As a former set designer/builder and performer, (and for as long as I can remember), it was always a passion to discover how space, lighting, path of travel, furniture and people work together to influence and express a clear message or feeling.  In theater, EVERYTHING on a set has meaning, and how people interact with “things” is very intentional. It is fantastic how completely powerful design really is! It was a perfect match to take those intuitive talents and focus them into a design-build business, where these skills I learned over many years, it is EXACTLY what I have the great pleasure of doing every day.

3 qualities that got you to where you are today:

Persistence, resilience, and faith.

What is one of your biggest challenges?

Time. There is never enough of it.

What does your typical day look like?

I start my day at 5:00am with a prayer, coffee and 30 minutes of dedicated social media updating and engaging. I’m at the Studio by 7:00 am and I plan the day, update calendars, send emails.  By 10:00am the team is all in, and we’re in full-swing with designing, drawing, site visits, resourcing, managing projects and fielding the unexpected until 5:00pm.  I, personally, will stay at the office at least two days a week for quiet design work, as I tend to be most creative later in the afternoon.  Shoes off, coffee in hand, drafting board, music, and I am in heaven.  The other days I’m out by 6:00pm for family time and/or design events.

What is one helpful design resource you can recommend to students as they enter the field?

Get involved (I mean get REALLY involved) with your local chapter of the American Society of Interior Designers (ASID).  Convert your student membership over to Allied as soon as you graduate and go to the events.  Call your Local ASID chapter office and volunteer your service.  The rates are fantastic your first years out of school…and you won’t be sorry.  Here you will continue to grow with professionals who are MORE than ready to guide you along your emerging professional journey.

Something you wish you knew when first got started designing?

I wish I knew more about budgets, timelines, contracts, clients and real-life expectations. It’s a BUSINESS first. I learned that very quickly. I had a wonderful, gifted, and patient mentor who allowed me to jump in 110% and make mistakes in a very contained condition. I learned fast.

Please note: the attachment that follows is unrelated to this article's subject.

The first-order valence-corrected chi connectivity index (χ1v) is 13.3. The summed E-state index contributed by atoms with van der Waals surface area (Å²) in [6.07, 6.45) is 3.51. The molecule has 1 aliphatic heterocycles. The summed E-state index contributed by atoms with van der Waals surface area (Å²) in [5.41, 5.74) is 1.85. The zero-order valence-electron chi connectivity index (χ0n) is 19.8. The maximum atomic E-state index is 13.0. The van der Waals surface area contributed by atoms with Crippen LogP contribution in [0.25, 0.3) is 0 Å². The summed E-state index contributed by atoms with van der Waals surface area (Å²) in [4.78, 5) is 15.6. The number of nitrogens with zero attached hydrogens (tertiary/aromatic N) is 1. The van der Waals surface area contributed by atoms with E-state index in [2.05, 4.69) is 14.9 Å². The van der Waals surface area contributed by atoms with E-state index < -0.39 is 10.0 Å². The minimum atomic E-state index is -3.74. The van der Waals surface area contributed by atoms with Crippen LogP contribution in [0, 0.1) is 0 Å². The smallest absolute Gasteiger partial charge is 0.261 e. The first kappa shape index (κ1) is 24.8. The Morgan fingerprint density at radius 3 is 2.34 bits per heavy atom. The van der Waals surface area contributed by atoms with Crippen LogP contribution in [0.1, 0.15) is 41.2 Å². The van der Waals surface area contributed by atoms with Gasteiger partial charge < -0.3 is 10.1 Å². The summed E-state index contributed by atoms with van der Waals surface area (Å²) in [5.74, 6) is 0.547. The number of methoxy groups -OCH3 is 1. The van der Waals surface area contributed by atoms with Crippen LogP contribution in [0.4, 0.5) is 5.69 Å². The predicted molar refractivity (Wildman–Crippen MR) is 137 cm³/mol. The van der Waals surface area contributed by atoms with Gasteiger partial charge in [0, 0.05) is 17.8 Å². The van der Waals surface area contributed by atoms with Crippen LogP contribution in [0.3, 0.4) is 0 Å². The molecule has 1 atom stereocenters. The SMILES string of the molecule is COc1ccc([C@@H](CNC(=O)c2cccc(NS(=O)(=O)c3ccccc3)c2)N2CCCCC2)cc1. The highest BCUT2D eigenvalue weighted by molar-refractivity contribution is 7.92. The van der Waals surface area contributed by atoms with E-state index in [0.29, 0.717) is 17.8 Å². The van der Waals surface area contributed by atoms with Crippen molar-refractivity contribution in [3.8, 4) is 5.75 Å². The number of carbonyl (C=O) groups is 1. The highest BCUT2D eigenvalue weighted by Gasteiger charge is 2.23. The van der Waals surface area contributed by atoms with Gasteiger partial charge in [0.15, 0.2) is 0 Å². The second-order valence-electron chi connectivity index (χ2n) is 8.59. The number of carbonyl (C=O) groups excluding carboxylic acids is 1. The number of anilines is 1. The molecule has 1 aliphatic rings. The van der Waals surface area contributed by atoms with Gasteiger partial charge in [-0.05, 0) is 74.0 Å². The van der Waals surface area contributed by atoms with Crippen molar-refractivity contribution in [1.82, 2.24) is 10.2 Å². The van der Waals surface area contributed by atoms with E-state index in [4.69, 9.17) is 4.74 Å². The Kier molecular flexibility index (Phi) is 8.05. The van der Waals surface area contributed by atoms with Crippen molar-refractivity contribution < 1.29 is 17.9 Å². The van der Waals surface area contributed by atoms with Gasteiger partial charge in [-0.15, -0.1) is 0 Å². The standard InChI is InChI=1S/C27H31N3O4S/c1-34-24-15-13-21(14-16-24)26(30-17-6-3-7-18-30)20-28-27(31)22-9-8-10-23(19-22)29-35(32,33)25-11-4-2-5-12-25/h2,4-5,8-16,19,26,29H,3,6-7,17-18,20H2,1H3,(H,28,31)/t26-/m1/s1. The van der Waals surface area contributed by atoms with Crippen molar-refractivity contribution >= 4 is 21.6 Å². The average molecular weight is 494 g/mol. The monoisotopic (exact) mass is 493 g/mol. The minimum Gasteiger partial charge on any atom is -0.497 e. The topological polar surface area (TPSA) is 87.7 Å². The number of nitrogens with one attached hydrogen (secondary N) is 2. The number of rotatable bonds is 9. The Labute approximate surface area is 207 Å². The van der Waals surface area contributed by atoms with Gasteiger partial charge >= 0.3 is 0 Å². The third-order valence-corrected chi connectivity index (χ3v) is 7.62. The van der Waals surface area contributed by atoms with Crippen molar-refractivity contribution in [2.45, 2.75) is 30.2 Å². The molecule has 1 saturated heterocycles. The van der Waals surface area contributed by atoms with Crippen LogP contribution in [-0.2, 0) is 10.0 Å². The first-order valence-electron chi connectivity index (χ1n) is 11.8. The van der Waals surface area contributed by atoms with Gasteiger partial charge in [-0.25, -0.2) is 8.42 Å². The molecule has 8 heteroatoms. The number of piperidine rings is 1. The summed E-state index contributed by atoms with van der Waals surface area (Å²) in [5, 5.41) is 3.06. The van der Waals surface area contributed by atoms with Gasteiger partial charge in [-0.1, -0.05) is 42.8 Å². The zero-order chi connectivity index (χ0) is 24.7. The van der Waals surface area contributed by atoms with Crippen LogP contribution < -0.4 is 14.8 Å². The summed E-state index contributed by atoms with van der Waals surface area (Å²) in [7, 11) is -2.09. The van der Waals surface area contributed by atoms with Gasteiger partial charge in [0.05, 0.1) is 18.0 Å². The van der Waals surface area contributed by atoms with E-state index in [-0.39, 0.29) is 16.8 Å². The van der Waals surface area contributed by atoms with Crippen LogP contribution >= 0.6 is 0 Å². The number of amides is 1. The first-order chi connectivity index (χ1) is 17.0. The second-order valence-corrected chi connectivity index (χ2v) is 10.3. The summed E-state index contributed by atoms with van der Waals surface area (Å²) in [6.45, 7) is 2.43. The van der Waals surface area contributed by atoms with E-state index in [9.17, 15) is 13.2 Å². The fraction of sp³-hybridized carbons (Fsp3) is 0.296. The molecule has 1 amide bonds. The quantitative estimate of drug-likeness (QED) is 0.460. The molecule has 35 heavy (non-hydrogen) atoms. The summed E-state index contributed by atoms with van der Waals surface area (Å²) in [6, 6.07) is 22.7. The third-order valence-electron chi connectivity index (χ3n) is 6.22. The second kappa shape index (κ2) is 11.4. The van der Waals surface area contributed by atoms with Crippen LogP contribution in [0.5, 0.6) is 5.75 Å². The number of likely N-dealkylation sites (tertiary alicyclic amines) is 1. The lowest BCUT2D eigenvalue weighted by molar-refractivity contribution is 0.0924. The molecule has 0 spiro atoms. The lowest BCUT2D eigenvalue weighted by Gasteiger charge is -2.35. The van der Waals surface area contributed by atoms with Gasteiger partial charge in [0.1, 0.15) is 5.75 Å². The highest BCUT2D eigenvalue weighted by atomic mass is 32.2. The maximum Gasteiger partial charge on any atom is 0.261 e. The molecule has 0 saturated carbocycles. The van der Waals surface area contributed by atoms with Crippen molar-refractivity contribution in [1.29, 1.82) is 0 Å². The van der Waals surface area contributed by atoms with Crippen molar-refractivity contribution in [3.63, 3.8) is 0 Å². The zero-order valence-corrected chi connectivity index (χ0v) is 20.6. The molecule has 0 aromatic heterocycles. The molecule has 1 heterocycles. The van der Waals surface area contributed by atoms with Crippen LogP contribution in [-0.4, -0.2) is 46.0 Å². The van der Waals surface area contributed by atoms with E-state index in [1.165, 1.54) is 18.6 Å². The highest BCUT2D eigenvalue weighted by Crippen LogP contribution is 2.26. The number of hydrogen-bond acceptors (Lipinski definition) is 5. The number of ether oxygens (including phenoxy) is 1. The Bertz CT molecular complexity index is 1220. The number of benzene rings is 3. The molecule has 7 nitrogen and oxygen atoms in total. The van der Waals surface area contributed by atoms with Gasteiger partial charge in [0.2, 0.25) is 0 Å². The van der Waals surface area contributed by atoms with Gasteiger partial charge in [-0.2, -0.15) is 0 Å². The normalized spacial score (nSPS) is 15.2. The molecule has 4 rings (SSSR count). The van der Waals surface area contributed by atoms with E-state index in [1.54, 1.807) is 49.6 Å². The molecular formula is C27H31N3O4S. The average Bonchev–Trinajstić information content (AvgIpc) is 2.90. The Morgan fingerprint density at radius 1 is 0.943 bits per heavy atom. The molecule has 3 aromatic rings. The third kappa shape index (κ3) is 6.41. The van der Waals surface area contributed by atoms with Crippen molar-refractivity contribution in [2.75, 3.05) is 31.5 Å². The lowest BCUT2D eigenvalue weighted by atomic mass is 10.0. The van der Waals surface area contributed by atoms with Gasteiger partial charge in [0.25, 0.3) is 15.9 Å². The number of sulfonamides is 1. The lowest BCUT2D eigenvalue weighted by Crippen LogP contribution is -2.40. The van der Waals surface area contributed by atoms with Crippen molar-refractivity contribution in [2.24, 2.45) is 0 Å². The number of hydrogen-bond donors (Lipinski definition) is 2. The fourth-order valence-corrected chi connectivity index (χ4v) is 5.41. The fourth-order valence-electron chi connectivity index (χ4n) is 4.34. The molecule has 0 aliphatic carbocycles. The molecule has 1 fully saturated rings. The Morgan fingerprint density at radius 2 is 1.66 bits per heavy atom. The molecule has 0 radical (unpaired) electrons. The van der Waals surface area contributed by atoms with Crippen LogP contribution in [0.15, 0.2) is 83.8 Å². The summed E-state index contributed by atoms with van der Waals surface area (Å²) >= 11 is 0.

How did you find your mentor?

I’ve had many mentors.  Some came to be way of chance.  I would say, fate! Some have come virtually and thru research. I’ve had some very important and very special mentors guide me via ASID. But my most important mentors have come to me via UCLA.  I am blessed to have had the very best guardian angels and some very strong women and teachers in my life who lift me up, and challenge me to greatness! 

Best career advice you’ve gotten?

There are no stupid questions, take risks, be kind, give back what you take, work your ass off, be authentic, get and BE a mentor, and “…persistence and determination alone, are omnipotent!”

Who do you admire and why?

I admire anyone who is kind. Kindness and integrity are two very important and valuable acts that transcend all professions, lifestyles, and profit. At times kindness, tolerance, acceptance, integrity, truth and forgiveness can be difficult, and that’s what makes it important.

Where do you go for inspiration?

I travel. It gives me time to listen to my heart and restores my creative spirit, and soothes my tired eyes.

What is your favorite thing in your own home?

My family…and my Keurig.

What is something on your bucket list?

Singing the National Anthem at the Super Bowl. In the meantime, I’ll take Ireland.

When did you attend UCLA’s Extension ARC-ID program? 

2005 – 2008 (2008 graduate with distinction)


 

ALUMNI SPOTLIGHT: Darra Bishop, Allied ASID, President, ASID LA 2017

Darra Bishop describes her personal style as “Mid-Century Modern, Mod, Vintage Industrial but with a healthy dose of unconventional thrown in for good measure,” and says one of her favorite things in her own home is a pair of vintage orange and white glass Holmegaard capsule shaped table lamps.

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While she is busy as current sitting President of the ASID LA Chapter, owning her own residential design firm, bespoke design, as well as being a partner in a boutique hospitality design firm, make | model | method, with a UCLA Extension colleague, Meredith Pominville, her dream project is to design a veterinary clinic one day. “Even the ones on the cutting edge of technology leave a lot to be desired in terms of function and comfort. No one wants to be at the vet, it should be designed to be as comfortable and pleasing as possible.”

We wanted to know more about Darra and how she got to where she is today. Here is what she said:  

What attracted you to interior design?